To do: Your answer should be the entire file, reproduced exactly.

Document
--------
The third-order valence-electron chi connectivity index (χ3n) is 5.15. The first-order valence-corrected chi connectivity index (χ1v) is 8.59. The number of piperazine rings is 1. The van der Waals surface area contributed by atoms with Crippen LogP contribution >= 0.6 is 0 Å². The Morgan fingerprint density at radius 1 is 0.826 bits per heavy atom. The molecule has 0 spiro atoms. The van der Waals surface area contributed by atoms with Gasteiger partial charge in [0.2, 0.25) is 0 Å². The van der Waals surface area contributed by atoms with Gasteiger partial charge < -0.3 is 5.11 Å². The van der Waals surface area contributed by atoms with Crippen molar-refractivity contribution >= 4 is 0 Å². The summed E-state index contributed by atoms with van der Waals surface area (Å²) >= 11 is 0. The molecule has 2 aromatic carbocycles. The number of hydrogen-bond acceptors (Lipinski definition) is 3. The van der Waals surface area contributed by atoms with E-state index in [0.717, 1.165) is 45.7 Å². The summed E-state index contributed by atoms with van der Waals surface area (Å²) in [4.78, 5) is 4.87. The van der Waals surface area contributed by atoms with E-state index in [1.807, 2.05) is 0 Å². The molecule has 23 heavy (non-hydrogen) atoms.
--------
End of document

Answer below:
The third-order valence-electron chi connectivity index (χ3n) is 5.15. The first-order valence-corrected chi connectivity index (χ1v) is 8.59. The number of piperazine rings is 1. The van der Waals surface area contributed by atoms with Crippen LogP contribution >= 0.6 is 0 Å². The Morgan fingerprint density at radius 1 is 0.826 bits per heavy atom. The molecule has 0 spiro atoms. The van der Waals surface area contributed by atoms with Gasteiger partial charge in [0.2, 0.25) is 0 Å². The van der Waals surface area contributed by atoms with Gasteiger partial charge < -0.3 is 5.11 Å². The van der Waals surface area contributed by atoms with Crippen molar-refractivity contribution >= 4 is 0 Å². The summed E-state index contributed by atoms with van der Waals surface area (Å²) >= 11 is 0. The molecule has 2 aromatic carbocycles. The number of hydrogen-bond acceptors (Lipinski definition) is 3. The van der Waals surface area contributed by atoms with E-state index in [0.717, 1.165) is 45.7 Å². The summed E-state index contributed by atoms with van der Waals surface area (Å²) in [4.78, 5) is 4.87. The van der Waals surface area contributed by atoms with E-state index in [1.807, 2.05) is 0 Å². The molecule has 23 heavy (non-hydrogen) atoms.